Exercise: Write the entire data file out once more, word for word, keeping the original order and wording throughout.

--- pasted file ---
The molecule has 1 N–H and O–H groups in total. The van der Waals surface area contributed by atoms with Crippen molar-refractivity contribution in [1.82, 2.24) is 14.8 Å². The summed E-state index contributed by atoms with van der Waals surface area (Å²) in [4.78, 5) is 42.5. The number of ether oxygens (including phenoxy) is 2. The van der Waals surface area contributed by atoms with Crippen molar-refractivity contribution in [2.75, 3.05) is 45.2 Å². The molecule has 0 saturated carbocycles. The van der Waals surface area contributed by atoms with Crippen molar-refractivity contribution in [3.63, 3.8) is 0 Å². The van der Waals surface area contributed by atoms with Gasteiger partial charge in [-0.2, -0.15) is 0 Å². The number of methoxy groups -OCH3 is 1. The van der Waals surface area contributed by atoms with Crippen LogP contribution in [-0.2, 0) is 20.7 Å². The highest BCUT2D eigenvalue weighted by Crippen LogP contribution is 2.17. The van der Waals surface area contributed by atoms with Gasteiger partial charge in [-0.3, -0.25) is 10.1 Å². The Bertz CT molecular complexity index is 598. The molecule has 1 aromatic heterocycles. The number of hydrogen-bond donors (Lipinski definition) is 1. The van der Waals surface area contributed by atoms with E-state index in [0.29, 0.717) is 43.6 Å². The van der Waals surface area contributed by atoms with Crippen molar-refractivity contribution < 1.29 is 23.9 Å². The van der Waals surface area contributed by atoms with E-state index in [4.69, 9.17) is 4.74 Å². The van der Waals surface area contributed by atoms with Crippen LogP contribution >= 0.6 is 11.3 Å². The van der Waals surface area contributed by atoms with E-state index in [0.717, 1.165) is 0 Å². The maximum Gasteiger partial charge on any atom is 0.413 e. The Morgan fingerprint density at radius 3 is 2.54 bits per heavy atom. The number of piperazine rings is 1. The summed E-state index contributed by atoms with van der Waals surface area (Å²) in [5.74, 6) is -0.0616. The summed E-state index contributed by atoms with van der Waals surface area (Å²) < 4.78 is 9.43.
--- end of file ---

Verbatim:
The molecule has 1 N–H and O–H groups in total. The van der Waals surface area contributed by atoms with Crippen molar-refractivity contribution in [1.82, 2.24) is 14.8 Å². The summed E-state index contributed by atoms with van der Waals surface area (Å²) in [4.78, 5) is 42.5. The number of ether oxygens (including phenoxy) is 2. The van der Waals surface area contributed by atoms with Crippen molar-refractivity contribution in [2.75, 3.05) is 45.2 Å². The molecule has 0 saturated carbocycles. The van der Waals surface area contributed by atoms with Crippen molar-refractivity contribution in [3.63, 3.8) is 0 Å². The van der Waals surface area contributed by atoms with Gasteiger partial charge in [-0.2, -0.15) is 0 Å². The number of methoxy groups -OCH3 is 1. The van der Waals surface area contributed by atoms with Crippen LogP contribution in [-0.2, 0) is 20.7 Å². The highest BCUT2D eigenvalue weighted by Crippen LogP contribution is 2.17. The van der Waals surface area contributed by atoms with Gasteiger partial charge in [-0.3, -0.25) is 10.1 Å². The Bertz CT molecular complexity index is 598. The molecule has 1 aromatic heterocycles. The number of hydrogen-bond donors (Lipinski definition) is 1. The van der Waals surface area contributed by atoms with E-state index in [0.29, 0.717) is 43.6 Å². The van der Waals surface area contributed by atoms with Crippen molar-refractivity contribution < 1.29 is 23.9 Å². The van der Waals surface area contributed by atoms with E-state index in [4.69, 9.17) is 4.74 Å². The van der Waals surface area contributed by atoms with Crippen LogP contribution >= 0.6 is 11.3 Å². The van der Waals surface area contributed by atoms with E-state index in [0.717, 1.165) is 0 Å². The maximum Gasteiger partial charge on any atom is 0.413 e. The Morgan fingerprint density at radius 3 is 2.54 bits per heavy atom. The number of piperazine rings is 1. The summed E-state index contributed by atoms with van der Waals surface area (Å²) in [5.74, 6) is -0.0616. The summed E-state index contributed by atoms with van der Waals surface area (Å²) < 4.78 is 9.43.